• Despite explanations for all the above arguments, the theories against Shakespeare’s authorship remained and grew on. In 1845, writer and scholar Delia Bacon introduced Sir Francis Bacon as the orchestrator of the works through a team under him. Sir Walter Raleigh, she said, was the main writer and the group’s aim was to sow the seeds of a political and philosophical society which had to be done incognito.
  • 20th century saw the introduction of new candidates as authors and co-authors and the application of software to analyze Shakespeare’s works in an attempt to determine authorship.

Where are the advancements in this new research?

23 academics from five countries were involved in the new analysis. Big data analytics software provided the advancements. “Big Data” computerized databases built over the last two decades are said to have made precise comparisons between authors possible.

  • One way of deciphering the author’s identity was to track the usage of very common words like “and” or “or” or “of”. The pattern formed would escape human observation but algorithms can uniquely match it to an individual.
  • Another way examined combination of words and picked up certain combinations of nouns, adjectives, verbs and adverbs such as ‘glory droopeth’, ‘familiar spirit’, ‘cull out’, ‘regions under earth’, ‘oh hold me’, ‘to your wonted’ that indicated Marlowe’s hand.
  • Yet another way looked at how the minor parts of speech such as prepositions and pronouns were arranged.
  • Gary Taylor, professor and one of the team leads said, “In some cases, we know that, say, Marlowe is likely to use two of these prepositions within five words of each other. While Shakespeare is unlikely to use those two words within five words of each other.”
  • Evidence was inferred also by identifying n“Shakespeare-plus words” which he was more likely to use than his contemporaries and “Shakespeare-minus words”.*

Who was Christopher Marlowe?

The barely disputed description

  • He was born in Canterbury in the same year as Shakespeare. He was the son of a shoemaker and went on to earn a Cambridge scholarship.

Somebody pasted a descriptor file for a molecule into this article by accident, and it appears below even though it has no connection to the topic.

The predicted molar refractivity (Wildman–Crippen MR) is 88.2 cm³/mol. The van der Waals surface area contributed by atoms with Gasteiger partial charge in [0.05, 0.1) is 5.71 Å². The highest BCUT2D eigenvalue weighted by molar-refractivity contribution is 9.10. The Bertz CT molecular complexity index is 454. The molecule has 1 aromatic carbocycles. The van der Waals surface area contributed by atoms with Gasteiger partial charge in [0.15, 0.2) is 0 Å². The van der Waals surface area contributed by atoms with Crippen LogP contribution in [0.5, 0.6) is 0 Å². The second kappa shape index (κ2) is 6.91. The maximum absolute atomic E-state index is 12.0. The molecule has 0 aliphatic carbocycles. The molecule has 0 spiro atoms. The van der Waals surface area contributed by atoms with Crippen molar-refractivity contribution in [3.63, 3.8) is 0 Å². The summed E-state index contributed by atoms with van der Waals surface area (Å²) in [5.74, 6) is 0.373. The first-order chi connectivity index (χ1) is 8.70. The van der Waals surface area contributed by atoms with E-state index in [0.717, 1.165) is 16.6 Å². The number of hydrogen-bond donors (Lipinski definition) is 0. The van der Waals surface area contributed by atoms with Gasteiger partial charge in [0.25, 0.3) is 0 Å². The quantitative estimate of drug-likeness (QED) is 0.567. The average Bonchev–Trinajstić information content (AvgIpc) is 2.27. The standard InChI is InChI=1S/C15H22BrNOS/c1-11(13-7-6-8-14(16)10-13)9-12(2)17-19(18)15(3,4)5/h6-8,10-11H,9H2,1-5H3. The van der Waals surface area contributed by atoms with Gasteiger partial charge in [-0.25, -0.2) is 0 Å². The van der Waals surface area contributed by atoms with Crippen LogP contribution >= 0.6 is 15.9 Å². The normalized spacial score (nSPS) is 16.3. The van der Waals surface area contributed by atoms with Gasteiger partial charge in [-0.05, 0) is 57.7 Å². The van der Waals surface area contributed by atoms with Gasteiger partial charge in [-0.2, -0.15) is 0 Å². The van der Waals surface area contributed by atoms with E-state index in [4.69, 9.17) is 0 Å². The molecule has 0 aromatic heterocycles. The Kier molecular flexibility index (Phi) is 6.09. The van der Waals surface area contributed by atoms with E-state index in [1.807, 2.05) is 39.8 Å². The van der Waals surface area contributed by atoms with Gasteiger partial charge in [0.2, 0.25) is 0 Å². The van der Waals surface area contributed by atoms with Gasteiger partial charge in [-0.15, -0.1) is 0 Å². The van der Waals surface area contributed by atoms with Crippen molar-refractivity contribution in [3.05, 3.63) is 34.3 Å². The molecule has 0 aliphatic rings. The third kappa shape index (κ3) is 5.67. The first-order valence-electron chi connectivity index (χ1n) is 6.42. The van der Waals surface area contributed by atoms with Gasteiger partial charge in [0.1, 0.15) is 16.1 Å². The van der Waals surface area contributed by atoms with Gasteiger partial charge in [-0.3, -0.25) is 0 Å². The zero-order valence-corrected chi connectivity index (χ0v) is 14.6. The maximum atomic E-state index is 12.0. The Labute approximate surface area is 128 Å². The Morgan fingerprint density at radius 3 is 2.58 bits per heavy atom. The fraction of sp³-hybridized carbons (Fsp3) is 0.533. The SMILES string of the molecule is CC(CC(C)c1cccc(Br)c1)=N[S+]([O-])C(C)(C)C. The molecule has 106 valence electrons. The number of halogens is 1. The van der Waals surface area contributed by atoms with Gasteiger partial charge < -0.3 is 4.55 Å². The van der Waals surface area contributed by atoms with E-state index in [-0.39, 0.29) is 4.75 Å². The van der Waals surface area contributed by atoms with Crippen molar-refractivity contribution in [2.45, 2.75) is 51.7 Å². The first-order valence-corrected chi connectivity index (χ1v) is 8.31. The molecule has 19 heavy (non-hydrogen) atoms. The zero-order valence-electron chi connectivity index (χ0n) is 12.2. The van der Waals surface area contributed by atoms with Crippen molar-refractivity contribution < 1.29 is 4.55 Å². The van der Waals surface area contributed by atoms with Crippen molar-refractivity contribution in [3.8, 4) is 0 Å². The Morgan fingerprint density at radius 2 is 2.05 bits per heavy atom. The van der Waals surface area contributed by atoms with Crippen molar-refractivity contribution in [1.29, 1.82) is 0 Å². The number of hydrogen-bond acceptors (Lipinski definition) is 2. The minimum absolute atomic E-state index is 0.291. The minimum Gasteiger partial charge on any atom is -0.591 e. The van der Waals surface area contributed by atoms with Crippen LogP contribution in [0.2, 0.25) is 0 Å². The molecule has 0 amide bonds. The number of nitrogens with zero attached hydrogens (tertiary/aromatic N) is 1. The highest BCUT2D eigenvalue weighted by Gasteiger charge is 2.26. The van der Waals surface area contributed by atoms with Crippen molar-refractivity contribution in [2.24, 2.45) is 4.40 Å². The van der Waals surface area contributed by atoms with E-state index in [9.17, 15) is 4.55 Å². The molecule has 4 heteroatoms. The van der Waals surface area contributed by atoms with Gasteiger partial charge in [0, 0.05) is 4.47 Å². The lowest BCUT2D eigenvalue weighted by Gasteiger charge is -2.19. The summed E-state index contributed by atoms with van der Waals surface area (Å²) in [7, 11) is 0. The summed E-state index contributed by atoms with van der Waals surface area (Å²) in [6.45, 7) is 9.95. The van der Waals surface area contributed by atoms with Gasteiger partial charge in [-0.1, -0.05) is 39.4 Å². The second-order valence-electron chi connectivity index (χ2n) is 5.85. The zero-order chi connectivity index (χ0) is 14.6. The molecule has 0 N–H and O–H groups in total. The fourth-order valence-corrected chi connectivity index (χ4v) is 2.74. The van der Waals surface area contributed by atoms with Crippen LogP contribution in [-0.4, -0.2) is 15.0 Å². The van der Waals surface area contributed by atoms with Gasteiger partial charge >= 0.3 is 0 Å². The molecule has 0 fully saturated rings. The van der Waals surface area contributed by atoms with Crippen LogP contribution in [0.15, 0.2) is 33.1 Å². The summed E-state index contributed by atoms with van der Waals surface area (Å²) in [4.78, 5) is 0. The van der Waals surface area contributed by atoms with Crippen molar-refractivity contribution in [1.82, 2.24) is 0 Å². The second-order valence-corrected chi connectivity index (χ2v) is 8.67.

• As a playwright, he rose to fame and remained famous throughout his brief literary career. He was highly esteemed by most contemporaries. He is known for introducing the blank verse style of writing – each line has five stressed syllables followed by five unstressed syllables such as Now draw up Faustus like a foggy mist to plays. His most famous plays are The Tragicall History of Dr. Faustus and The Famous Tragedy of the Rich Jew of Malta.
  • He had a major influence on Shakespeare and was definitely well-known by the time Shakespeare began his writing career. Shakespeare’s tribute to Marlowe in As You Like It is said to be the most famous among tributes by eminent contemporaries.

The controversial description

  • He may have been a secret agent working for the Queen. This has been cited as one of the reasons behind his yet unsolved death.
  • He was an atheist and in his time, it was a very dangerous position to take.

The highly disputed description

  • His relationship with Shakespeare. Marlowe has been called Shakespeare’s rival and this research offers a fresh perspective of collaboration between the rivals. How mutual this rivalry was is open to question. Skeptics of this latest research also ask why Marlowe would choose to collaborate with someone who was a non-entity at that time.
  • His death. If it’s not enough that his death has been an unsolved mystery till now, there has been strong speculation that he faked his own death in order to go on writing as Shakespeare.

The Hoffman Prize spurred research on Marlowe. It was instituted by Calvin Hoffman, author of The Murder of the Man Who Was Shakespeare (1955) who believed it was Marlowe’s hand that wrote the works under the name of Shakespeare. He did not want his conviction to die with him and therefore left a princely sum of money with the King’s School, Canterbury, where Marlowe did his schooling. The school was to conduct an annual essay competition – open to all scholars and informed laymen the world over – on Marlowe’s contribution to Shakespeare’s works. This sustained the interest and motivation, though it has failed to achieve Hoffman’s goal so far.

How has another perspective emerged?

Her suggestion is to look among the actors who were heavily influenced by Marlowe’s work. As she puts it, Yes, Shakespeare collaborated. But it's much more likely that he started his career working for a company where he was already an actor, and collaborated not with another playwright but with the actors - who will have had Marlowe very much in their heads, on the stage, in their voices. They were the ones putting Marlowe's influence into the plays.”
  • She said the research helped in that it highlighted the richness of the writing experience in early modern theatre, something we fail to recognize when we look back into that period these days.
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    Tags | Christopher Marlowe Henry VI Shakespeare